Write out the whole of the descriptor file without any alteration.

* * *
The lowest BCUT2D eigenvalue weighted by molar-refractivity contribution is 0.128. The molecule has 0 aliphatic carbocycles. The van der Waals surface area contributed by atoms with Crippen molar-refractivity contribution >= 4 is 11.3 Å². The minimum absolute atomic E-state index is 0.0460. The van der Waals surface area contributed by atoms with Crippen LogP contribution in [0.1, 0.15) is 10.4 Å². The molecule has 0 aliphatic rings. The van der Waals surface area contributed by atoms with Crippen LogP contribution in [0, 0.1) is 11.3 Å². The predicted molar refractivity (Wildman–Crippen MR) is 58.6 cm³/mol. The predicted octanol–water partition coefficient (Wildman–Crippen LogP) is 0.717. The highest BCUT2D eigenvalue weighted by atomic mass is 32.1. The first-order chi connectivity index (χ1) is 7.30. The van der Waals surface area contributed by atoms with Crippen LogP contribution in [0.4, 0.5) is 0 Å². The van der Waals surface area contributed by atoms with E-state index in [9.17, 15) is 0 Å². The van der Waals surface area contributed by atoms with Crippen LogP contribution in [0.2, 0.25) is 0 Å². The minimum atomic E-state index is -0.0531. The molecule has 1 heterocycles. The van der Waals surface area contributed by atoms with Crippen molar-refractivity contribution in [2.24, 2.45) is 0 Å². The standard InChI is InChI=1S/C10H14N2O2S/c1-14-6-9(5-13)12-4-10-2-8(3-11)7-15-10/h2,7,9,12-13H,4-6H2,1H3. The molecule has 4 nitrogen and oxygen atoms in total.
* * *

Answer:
The lowest BCUT2D eigenvalue weighted by molar-refractivity contribution is 0.128. The molecule has 0 aliphatic carbocycles. The van der Waals surface area contributed by atoms with Crippen molar-refractivity contribution >= 4 is 11.3 Å². The minimum absolute atomic E-state index is 0.0460. The van der Waals surface area contributed by atoms with Crippen LogP contribution in [0.1, 0.15) is 10.4 Å². The molecule has 0 aliphatic rings. The van der Waals surface area contributed by atoms with Crippen LogP contribution in [0, 0.1) is 11.3 Å². The predicted molar refractivity (Wildman–Crippen MR) is 58.6 cm³/mol. The predicted octanol–water partition coefficient (Wildman–Crippen LogP) is 0.717. The highest BCUT2D eigenvalue weighted by atomic mass is 32.1. The first-order chi connectivity index (χ1) is 7.30. The van der Waals surface area contributed by atoms with Crippen LogP contribution in [0.4, 0.5) is 0 Å². The van der Waals surface area contributed by atoms with E-state index in [9.17, 15) is 0 Å². The van der Waals surface area contributed by atoms with Crippen LogP contribution in [0.2, 0.25) is 0 Å². The minimum atomic E-state index is -0.0531. The molecule has 1 heterocycles. The van der Waals surface area contributed by atoms with Crippen molar-refractivity contribution in [2.24, 2.45) is 0 Å². The standard InChI is InChI=1S/C10H14N2O2S/c1-14-6-9(5-13)12-4-10-2-8(3-11)7-15-10/h2,7,9,12-13H,4-6H2,1H3. The molecule has 4 nitrogen and oxygen atoms in total.